Ms S SHAIKH: Hon Chairperson, I hereby give notice that on the next sitting day of the House I shall move on behalf of the ANC:

That the Council-

(1) debates the persisting high levels of crime in South Africa despite numerous interventions to wage a concerted battle against the heartless criminals who continue to callously, cold-bloodedly and heartlessly hold our people to ransom; and

(2) further notes that even though the murder rate has halved between 1994 and 2009, South Africa has exceptionally high rates of murder, gender-based violence, rape, robbery and violent conflict.

Ms N E NKOSI: Hon Chairperson, I hereby give notice that on the next sitting day of the House I shall move on behalf of the ANC:

That the Council debates the development measures geared at ensuring that learners don’t drop out at school before writing their matric examinations.



(Draft Resolution)

Mr R BADENHORST: House Chairperson, I move without notice:

That the Council—

(1) notes the recent claims made by the Land Party in the Overstrand that the DA’s court application opposing the planned national day of action on 20 March is racist;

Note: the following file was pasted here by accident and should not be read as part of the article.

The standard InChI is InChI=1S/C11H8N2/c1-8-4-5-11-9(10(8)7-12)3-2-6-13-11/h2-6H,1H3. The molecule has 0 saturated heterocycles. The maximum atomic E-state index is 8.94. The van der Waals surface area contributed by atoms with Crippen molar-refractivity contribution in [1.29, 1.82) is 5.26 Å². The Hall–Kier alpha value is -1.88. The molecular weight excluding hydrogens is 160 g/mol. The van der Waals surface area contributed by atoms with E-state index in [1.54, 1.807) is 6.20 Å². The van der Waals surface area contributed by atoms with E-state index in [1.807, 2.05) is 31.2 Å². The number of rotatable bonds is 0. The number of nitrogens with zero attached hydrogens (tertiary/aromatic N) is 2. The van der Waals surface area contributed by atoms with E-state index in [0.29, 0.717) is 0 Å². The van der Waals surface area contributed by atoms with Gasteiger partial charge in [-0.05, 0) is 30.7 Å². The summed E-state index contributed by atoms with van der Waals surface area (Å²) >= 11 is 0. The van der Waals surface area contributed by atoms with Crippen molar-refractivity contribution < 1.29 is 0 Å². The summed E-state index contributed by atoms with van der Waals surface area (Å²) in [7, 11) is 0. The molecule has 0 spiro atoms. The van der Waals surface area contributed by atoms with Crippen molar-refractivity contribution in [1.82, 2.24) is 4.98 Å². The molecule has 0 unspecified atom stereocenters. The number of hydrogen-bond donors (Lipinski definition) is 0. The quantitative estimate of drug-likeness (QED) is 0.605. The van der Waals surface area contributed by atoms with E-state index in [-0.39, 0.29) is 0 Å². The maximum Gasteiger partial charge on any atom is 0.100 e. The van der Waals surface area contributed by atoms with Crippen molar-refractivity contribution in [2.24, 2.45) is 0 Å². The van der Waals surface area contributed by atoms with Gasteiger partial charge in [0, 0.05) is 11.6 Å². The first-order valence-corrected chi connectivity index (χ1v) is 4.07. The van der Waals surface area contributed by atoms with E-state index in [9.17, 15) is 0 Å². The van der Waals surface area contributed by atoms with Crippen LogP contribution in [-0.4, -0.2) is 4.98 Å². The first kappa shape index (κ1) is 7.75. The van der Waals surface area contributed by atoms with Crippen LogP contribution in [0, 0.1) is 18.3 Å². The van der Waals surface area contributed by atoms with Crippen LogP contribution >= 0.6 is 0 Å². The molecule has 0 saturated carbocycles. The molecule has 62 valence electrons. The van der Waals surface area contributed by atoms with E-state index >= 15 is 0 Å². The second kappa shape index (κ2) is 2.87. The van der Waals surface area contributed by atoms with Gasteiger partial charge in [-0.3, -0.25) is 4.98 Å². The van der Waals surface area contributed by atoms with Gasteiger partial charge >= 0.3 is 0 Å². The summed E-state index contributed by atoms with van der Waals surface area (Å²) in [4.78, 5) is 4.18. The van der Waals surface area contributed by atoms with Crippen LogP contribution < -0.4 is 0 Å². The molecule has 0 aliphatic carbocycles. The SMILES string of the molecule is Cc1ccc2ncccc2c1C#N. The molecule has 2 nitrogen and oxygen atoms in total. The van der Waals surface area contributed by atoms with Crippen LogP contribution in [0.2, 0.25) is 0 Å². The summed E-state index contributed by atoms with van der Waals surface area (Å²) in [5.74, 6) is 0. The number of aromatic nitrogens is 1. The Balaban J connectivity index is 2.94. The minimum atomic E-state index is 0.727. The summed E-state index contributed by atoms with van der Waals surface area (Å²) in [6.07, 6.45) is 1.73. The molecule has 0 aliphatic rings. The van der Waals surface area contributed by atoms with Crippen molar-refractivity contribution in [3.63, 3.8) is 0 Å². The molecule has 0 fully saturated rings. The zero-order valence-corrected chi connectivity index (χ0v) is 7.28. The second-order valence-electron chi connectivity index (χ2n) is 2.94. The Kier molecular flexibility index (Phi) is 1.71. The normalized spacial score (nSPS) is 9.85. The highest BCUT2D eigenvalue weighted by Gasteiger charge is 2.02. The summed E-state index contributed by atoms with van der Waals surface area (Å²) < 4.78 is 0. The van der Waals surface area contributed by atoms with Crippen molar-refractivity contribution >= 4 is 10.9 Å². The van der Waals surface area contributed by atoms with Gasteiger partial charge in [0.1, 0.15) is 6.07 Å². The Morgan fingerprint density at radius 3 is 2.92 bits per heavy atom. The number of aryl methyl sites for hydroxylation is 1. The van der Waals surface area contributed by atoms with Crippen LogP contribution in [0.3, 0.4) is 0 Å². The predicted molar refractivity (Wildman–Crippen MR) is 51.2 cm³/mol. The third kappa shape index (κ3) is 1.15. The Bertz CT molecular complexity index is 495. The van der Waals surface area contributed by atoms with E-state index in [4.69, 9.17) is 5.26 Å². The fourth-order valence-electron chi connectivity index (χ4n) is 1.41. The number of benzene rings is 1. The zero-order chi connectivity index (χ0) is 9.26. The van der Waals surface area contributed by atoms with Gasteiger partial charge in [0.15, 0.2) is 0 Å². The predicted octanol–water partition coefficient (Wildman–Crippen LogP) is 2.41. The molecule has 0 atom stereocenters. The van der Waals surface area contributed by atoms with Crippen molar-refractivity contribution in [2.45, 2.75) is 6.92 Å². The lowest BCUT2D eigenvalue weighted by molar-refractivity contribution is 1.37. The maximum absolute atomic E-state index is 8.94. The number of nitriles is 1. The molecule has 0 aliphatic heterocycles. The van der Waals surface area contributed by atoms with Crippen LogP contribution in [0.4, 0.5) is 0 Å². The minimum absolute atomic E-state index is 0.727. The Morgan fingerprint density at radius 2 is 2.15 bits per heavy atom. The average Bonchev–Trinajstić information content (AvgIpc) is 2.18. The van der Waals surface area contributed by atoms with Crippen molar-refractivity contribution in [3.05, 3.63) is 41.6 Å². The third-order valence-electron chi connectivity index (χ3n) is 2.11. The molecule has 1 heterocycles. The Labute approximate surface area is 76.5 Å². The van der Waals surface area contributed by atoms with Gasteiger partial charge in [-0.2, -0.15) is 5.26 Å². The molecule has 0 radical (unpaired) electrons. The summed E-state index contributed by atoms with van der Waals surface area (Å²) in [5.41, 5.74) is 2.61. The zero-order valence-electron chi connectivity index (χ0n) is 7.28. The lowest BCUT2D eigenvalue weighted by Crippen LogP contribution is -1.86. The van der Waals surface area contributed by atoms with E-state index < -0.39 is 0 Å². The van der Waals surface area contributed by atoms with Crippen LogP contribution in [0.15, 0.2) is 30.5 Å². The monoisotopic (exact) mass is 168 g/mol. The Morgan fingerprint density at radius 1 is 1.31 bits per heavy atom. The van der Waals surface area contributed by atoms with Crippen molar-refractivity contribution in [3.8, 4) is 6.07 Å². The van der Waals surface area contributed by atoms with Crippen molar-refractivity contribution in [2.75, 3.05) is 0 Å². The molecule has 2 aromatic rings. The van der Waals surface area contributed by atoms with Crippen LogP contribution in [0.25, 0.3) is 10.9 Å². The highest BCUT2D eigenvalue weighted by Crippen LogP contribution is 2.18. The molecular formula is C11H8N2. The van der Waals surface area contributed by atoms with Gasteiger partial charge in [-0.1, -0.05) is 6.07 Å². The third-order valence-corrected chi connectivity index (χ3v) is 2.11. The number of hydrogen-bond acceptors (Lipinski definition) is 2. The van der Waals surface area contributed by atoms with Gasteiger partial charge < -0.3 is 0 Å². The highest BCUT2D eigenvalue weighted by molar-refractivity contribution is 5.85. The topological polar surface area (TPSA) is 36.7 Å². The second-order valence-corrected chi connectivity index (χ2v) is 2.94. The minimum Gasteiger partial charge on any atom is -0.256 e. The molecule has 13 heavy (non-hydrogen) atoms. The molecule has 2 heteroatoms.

(2) further notes that while peaceful protest is a constitutional right, any criminality committed under the guise of lawful protest will be prosecuted to the full extent of the law;

(3) it is noted that the Land Party’s declining support over the last two elections has led them to cheap allegations in an attempt to score political points ahead of the upcoming Ward 5 by-election in Zwelihle;

(4) notes the Overstrand as well as other DA governments’ commitment to maintaining the rule of law during protests and will do everything in our power to ensure that law-abiding citizens are not adversely affected; and